But if you think Lester can at least turn into a serviceable No. 3 or 4 starter in his later years, rather than decline to the point where he's not even worthy of a roster spot, the extra years represent a gamble worth taking in exchange for his age-31 and age-32 seasons.

 

2. Draft-Pick Compensation

Another reason the Red Sox should prefer Lester to Shields is that the former doesn't come with draft-pick compensation attached to his name, while the latter does. It's difficult to quantify exactly how much that will impact the two contracts; it's another feather in Lester's cap.

As we saw last offseason, MLB teams take the loss of draft picks quite seriously. That's why Stephen Drew and Kendrys Morales ended up without contracts until June, and it depressed the market for Ervin Santana, too.

Because the Red Sox finished so poorly in 2014, their first-round pick in the 2015 draft—No. 7 overall—is protected. That means they'll only lose their second-round pick should they sign Shields, Scherzer or another marquee free agent.

Still, second-round picks are quite valuable—once upon a time, Lester himself was chosen in the second round—and the Red Sox, with their emphasis on building from within, are likely loathe to give such a pickup.

They won't have to if they re-sign Lester, and while a second-round pick isn't a deal-breaker in this scenario, it's not trivial, either.

 

3. Familiarity

This is the least meaningful reason to choose Lester over Shields, and it's not the type of motive that should significantly tip the scales one way or the other. But if the Red Sox are going to splurge on a free-agent pitcher, it would make sense for them to invest in a pitcher they already know well.

John Farrell's ability to get the most out of Lester shouldn't be underestimated—you only need to look at Lester's 2011 and 2012 seasons to see why—and aside from the brief, overblown chicken-and-beer fiasco of 2011, he's been a model citizen in Boston.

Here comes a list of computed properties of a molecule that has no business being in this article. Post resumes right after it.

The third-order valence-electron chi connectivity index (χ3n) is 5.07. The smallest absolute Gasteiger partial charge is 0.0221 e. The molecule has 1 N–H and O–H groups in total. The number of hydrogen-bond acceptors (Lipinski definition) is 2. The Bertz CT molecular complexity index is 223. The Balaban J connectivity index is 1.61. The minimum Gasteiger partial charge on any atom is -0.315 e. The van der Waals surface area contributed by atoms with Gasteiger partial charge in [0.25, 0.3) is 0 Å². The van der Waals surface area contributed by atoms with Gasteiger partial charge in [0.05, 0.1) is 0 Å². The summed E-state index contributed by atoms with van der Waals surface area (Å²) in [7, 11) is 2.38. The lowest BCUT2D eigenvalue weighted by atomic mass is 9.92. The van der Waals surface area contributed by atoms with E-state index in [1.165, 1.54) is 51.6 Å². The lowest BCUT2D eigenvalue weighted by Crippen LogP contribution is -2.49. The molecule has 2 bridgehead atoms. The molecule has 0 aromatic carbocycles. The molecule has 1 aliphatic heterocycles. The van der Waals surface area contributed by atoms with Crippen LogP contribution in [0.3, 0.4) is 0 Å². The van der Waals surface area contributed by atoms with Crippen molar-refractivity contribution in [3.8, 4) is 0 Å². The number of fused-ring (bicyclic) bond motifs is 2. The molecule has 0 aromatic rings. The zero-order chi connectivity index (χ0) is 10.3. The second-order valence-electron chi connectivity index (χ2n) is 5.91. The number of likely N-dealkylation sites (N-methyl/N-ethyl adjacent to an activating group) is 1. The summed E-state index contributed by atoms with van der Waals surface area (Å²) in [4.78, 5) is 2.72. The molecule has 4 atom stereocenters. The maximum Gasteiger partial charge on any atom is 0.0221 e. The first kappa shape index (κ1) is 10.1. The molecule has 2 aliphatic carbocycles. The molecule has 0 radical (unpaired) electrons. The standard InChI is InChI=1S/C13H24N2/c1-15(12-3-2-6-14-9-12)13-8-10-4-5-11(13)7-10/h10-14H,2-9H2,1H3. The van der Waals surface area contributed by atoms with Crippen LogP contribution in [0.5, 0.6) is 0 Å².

The Red Sox know Lester can thrive pitching in Boston. They know he has a history of pitching well in big games. And they know that Lester can thrive pitching in hitter-friendly ballparks in a majority of his starts.

None of this is meant to denigrate Shields, who also has experience pitching in the AL East, has a tremendous reputation as a leader on a young Royals team and who could very well succeed in a big market like Boston, too.

But while pitchers are never sure things on a year-to-year basis, Lester's long track record of success with the Red Sox makes him something of a known quantity if health is on his side. And considering Lester's been on the DL once since his bout with cancer in 2006, there's no reason to think he'll break down soon.

To be fair to the Red Sox, it's entirely possible they know something most of us don't, and their lackluster offer to Lester during the regular season is indeed due to their familiarity. Perhaps for some reason they don’t think Lester will age well, or there's some health issue to which the general public isn't privy.

If we assume that's not the case, though, it makes little sense to introduce new variables into the equation with Shields. Instead, the Red Sox can turn to one of their most reliable pitchers in recent history to lead their rotation once again.

There are plenty of scenarios in which signing Shields makes more sense than Lester, from money to length of contract and beyond. If Shields' contract ends up closer to $100 million and Lester truly does end up closer to $175 million, for example, the various advantages of signing Lester don't outweigh the huge additional cost.

But there are more scenarios in which signing Lester instead of Shields is the safer and higher upside play for the Red Sox. While the Sox need to know when to walk away from the negotiating table, they should make a serious play to reacquire Lester.

Read more MLB news on BleacherReport.com